Comparatively, countries in the western world cannot boast of the sophisticated heights we have climbed in corruption because they guarantee their citizens social security. An average American considers it pointless to steal the nation’s treasury for the sake of buying cars and building houses in different states of the nation. This is only because from his very birth, he has enjoyed the security of shelter, food and other basics which, on the contrary, even a wealthy man in Nigeria is not thoroughly convinced of such security until he is sure he has 60% of the nation’s wealth at his behest.

I have not said conclusively that only the poor turn out to be corrupt in public offices. I hold boldly that the absence of social and financial security coupled with the omen of becoming poor, spurs our leaders to steal and embezzle. Given the current level of hardship, it can only be imagined, how rife we will experience looming corruption especially by those who have had the experiences with the indices of abject penury. To curb corruption is to first nip the problem in the bud. A budding evil as such must be trimmed from the roots. While any government militates against the office holders who aggrandize corruption, they must never turn a blind eye to the pathetic condition of the teeming population. The indiscretion of dereliction in this sense will not only mean another phase of corruption, but a phase with the obvious impossibilities of being quelled. 

If our government continues tilting at windmills, leaving the very crux unattended to, she will only lose on the swings what ought to be gained on the roundabouts. Then, we will no longer pray for a change, we would pray for equal opportunities to perpetuate the evil, after all, perpetuity in this sense is change in itself – change from lack to lacking nothing.

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My name is Destiny Osayi Ogedegbe. I'm a promising lawyer in training, a perspiring teacher and a despairing optimist. I have a knack for art, music and writing. I'm a deep writer and I believe in reaching the world through my pen. I believe in the fundamental interconnectedness of things; that True Love exists, that words control ultimately everything, that we are way better than people would have us believe; that people deserve to be enlightened.. I'm the Scribbler!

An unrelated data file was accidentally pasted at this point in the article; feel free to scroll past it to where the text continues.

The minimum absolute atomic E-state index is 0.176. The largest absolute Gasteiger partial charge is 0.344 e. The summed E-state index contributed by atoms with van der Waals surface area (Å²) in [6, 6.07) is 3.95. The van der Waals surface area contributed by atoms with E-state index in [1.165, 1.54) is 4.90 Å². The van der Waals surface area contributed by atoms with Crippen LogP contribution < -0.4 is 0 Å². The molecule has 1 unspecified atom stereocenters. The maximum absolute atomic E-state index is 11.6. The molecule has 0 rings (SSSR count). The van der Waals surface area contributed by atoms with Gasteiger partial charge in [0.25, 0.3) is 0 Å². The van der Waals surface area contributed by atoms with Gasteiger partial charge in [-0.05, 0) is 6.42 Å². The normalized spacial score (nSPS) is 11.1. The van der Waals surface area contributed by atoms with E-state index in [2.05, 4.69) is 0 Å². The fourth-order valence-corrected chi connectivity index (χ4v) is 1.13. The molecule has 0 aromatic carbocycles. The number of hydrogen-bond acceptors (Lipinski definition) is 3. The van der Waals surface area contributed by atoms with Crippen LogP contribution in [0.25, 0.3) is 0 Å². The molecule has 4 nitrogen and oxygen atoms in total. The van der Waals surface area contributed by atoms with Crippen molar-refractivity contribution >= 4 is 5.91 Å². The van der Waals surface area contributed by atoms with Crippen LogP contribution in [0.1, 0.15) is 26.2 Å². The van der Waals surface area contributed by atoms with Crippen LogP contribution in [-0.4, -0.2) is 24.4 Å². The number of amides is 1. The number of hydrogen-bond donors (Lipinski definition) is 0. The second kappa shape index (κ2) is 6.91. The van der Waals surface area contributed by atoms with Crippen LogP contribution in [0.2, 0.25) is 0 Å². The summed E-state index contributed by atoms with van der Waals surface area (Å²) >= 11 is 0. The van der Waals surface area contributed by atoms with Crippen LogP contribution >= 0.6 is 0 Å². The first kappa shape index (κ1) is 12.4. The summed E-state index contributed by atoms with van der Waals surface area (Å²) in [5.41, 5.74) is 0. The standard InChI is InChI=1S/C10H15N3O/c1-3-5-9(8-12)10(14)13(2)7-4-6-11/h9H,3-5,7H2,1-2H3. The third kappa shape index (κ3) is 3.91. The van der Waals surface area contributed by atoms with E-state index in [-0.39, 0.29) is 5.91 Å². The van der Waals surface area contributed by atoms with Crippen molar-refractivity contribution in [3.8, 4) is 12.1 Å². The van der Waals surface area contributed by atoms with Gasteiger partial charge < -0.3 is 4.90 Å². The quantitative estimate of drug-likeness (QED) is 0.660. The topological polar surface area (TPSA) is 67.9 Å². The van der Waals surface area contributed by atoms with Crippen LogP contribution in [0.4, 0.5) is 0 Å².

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3 Responses to Where We Lost It

  1. Ksoloc says:

    I never knew it pains you the way it does me. The only problem we have is that this country was colonised by corruption, by the very ones known as kings and Queens of corruption. The way I see it, this will linger for countless decades until someone dedicated and disgusted with acute corruption emerges as ruler. But it’s a journey ; with this being just the beginning. One day we’ll arrive at nation free from corruption and free from its plague. Nice of you to write immensely on this topic, Mr Possible.


  2. Jon Doe says:

    Interesting read. I enjoyed the take you had on corruption, aside from the western world part.

    My Thoughts; Nigerians are too focused on corruption. We behave like corruption is absent in other countries. This is far from the truth. Even in first world countries, U.S., South Korea, Russia, England, corruption abounds. South Korea is currently going through a presidential scandal at the moment. Take for example Illinois, I’m pretty sure at least 3 of the governors they’ve had in the past couple decades have been to jail on corruption charges. You might say that shows they are catching them. Hardly, others have had cases that they beat or nothing was able to stick. There’s also the whole lobbying system which is just legal bribery with a fancy name. Not to talk of the billions of dollars spent on campaigns and what that entails. What I’m trying to hammer on is corruption is in these places that we feel their shit don’t stink. They just don’t air their dirty laundry. Incompetence is what these countries are more on the lookout for.

    In our country, we use corruption as an excuse to not get things done. Turn the public eye to the corruption of the previous administration or opposing party and you can laze around doing zilch. The problem isn’t the corruption, the problem is while being corrupt things are not getting done. We have zero checks and balances. I believe our government is a reflection of the people as you pointed out. Nigerians; we want others to fix our problems which is why we pray heavily for whatever deity to come change our country. We don’t even realize the true nature of our problem. As long as we think solving corruption is the magical bullet that will murder what is holding us back, we will continue to lag behind even with the abundant potential we possess as a nation. This is more than a comment now, my bad, will end rant here

    Liked by 2 people